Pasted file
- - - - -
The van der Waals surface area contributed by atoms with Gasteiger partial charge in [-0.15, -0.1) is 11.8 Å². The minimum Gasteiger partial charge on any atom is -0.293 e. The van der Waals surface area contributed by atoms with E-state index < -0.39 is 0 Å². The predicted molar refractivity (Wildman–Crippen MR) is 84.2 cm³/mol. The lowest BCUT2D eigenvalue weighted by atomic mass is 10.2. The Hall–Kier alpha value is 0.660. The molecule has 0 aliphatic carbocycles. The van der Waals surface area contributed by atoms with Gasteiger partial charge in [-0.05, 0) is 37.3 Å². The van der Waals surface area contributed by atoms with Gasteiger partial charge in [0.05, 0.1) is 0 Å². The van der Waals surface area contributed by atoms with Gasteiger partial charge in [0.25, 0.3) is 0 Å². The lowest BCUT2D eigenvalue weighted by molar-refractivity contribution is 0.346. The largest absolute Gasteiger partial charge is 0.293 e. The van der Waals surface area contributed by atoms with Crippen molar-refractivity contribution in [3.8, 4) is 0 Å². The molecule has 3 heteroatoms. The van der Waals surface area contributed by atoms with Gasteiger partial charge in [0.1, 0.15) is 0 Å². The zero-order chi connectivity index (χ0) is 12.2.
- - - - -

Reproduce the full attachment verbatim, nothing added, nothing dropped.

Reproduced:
The van der Waals surface area contributed by atoms with Gasteiger partial charge in [-0.15, -0.1) is 11.8 Å². The minimum Gasteiger partial charge on any atom is -0.293 e. The van der Waals surface area contributed by atoms with E-state index < -0.39 is 0 Å². The predicted molar refractivity (Wildman–Crippen MR) is 84.2 cm³/mol. The lowest BCUT2D eigenvalue weighted by atomic mass is 10.2. The Hall–Kier alpha value is 0.660. The molecule has 0 aliphatic carbocycles. The van der Waals surface area contributed by atoms with Gasteiger partial charge in [-0.05, 0) is 37.3 Å². The van der Waals surface area contributed by atoms with Gasteiger partial charge in [0.05, 0.1) is 0 Å². The van der Waals surface area contributed by atoms with Gasteiger partial charge in [0.25, 0.3) is 0 Å². The lowest BCUT2D eigenvalue weighted by molar-refractivity contribution is 0.346. The largest absolute Gasteiger partial charge is 0.293 e. The van der Waals surface area contributed by atoms with Crippen molar-refractivity contribution in [3.8, 4) is 0 Å². The molecule has 3 heteroatoms. The van der Waals surface area contributed by atoms with Gasteiger partial charge in [0.1, 0.15) is 0 Å². The zero-order chi connectivity index (χ0) is 12.2.